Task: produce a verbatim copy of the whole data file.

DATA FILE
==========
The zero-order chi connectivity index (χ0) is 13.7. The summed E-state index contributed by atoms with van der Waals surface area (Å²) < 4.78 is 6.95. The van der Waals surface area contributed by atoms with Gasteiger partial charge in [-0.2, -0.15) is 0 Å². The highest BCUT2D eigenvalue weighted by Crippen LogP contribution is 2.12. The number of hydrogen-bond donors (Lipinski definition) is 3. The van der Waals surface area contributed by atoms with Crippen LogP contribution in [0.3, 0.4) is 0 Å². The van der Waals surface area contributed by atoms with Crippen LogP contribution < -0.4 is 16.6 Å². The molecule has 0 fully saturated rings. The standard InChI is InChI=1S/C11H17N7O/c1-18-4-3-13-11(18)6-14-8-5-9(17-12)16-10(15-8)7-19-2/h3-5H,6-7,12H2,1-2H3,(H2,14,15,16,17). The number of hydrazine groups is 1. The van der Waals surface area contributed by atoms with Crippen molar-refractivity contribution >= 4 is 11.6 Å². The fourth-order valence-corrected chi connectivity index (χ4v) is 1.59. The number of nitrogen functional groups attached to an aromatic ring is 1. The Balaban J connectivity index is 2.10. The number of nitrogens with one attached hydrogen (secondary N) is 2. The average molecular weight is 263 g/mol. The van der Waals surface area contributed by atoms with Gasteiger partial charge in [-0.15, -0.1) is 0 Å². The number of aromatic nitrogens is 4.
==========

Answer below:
The zero-order chi connectivity index (χ0) is 13.7. The summed E-state index contributed by atoms with van der Waals surface area (Å²) < 4.78 is 6.95. The van der Waals surface area contributed by atoms with Gasteiger partial charge in [-0.2, -0.15) is 0 Å². The highest BCUT2D eigenvalue weighted by Crippen LogP contribution is 2.12. The number of hydrogen-bond donors (Lipinski definition) is 3. The van der Waals surface area contributed by atoms with Crippen LogP contribution in [0.3, 0.4) is 0 Å². The van der Waals surface area contributed by atoms with Crippen LogP contribution < -0.4 is 16.6 Å². The molecule has 0 fully saturated rings. The standard InChI is InChI=1S/C11H17N7O/c1-18-4-3-13-11(18)6-14-8-5-9(17-12)16-10(15-8)7-19-2/h3-5H,6-7,12H2,1-2H3,(H2,14,15,16,17). The number of hydrazine groups is 1. The van der Waals surface area contributed by atoms with Crippen molar-refractivity contribution >= 4 is 11.6 Å². The fourth-order valence-corrected chi connectivity index (χ4v) is 1.59. The number of nitrogen functional groups attached to an aromatic ring is 1. The Balaban J connectivity index is 2.10. The number of nitrogens with one attached hydrogen (secondary N) is 2. The average molecular weight is 263 g/mol. The van der Waals surface area contributed by atoms with Gasteiger partial charge in [-0.15, -0.1) is 0 Å². The number of aromatic nitrogens is 4.